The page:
The state’s appeal made it to the state Supreme Court, where the conservative majority voted 4-3 to overturn Hobgood’s ruling and uphold the voucher program, saying in effect that publicly funded private schools have no obligation to provide students with a sound basic education.
Rep. Leo Daughtry, a Republican from Smithfield whose district includes Star Christian, says he did drop by the school once, and he was not happy with what he saw. He told fellow lawmakers in an education committee hearing last fall that it wasn’t fit for taxpayer dollars.
“I’d like to see some oversight that we just don’t have,” Daughtry said in an interview last week. “This place [Star Christian] is a two-room schoolhouse for grades K-12. I don’t like this, and we need some more oversight. The parents need to know what they are getting into.”
The 2013 Opportunity Scholarships statute designated the State Education Assistance Authority (SEAA) as the agency tasked with overseeing the school voucher program.
Low-income families send their applications to the SEAA for approval to receive vouchers for use at private schools. The agency is required by law to verify the eligibility of a random sample of at least 6 percent of all applicants.
Then, the agency must ensure that the private schools receiving voucher funds are compliant with what is widely regarded as a weak law.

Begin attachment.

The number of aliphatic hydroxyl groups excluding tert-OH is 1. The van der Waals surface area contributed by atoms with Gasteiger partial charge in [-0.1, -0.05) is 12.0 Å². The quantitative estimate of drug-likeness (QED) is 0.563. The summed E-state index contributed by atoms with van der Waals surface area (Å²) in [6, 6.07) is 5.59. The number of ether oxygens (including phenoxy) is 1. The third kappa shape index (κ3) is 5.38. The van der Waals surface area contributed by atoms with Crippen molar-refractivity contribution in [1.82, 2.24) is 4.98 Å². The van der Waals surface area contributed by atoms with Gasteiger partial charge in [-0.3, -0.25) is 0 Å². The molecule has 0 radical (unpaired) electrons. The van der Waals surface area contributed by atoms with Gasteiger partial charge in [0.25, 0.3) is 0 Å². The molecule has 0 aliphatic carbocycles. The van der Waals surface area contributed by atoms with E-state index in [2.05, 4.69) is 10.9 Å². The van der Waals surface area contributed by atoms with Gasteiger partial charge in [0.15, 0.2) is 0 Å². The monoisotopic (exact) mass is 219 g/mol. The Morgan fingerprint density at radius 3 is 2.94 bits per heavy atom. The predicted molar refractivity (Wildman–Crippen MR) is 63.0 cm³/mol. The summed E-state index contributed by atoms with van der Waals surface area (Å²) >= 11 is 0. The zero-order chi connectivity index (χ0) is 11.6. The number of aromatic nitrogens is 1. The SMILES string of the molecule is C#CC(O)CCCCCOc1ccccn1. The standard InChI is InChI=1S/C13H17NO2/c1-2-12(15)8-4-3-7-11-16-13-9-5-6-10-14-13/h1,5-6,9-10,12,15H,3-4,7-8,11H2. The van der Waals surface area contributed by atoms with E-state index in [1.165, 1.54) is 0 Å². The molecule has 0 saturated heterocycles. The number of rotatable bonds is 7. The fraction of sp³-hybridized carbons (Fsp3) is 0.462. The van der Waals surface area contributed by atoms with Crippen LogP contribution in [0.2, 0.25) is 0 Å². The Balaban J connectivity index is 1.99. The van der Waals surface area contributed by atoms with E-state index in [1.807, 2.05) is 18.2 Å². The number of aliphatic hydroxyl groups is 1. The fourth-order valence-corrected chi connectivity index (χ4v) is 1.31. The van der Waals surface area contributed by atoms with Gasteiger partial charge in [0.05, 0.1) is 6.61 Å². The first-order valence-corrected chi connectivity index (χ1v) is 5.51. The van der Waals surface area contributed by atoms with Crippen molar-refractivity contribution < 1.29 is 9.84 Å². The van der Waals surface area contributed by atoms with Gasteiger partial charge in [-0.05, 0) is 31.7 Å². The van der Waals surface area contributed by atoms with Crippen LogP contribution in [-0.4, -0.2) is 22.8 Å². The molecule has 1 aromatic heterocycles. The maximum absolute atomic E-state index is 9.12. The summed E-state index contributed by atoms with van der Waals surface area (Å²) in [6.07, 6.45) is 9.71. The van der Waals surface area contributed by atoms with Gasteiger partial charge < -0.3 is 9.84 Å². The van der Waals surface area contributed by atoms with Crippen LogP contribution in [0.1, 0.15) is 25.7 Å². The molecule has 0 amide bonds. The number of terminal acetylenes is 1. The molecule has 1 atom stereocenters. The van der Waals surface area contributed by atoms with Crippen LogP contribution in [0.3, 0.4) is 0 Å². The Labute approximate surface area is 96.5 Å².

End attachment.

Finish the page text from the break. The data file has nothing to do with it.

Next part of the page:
Elizabeth McDuffie, head of the state agency administering the school voucher program, says its up to the SEAA to administer the law, period.
“The State Education Assistance Authority administers the grants programs for students attending North Carolina nonpublic schools under the parameters established by the NC General Assembly,” McDuffie said via email. “If a school meets the statutorily defined criteria for the program, the school is eligible to participate. SEAA does not have the authority to change the requirements for school participation.”
Private schools receiving taxpayer dollars must do the following:
- Provide documentation for required tuition and fees;
- Conduct a criminal background check for the staff member with the highest decision-making authority (no one else at the school is required to go through a criminal background check);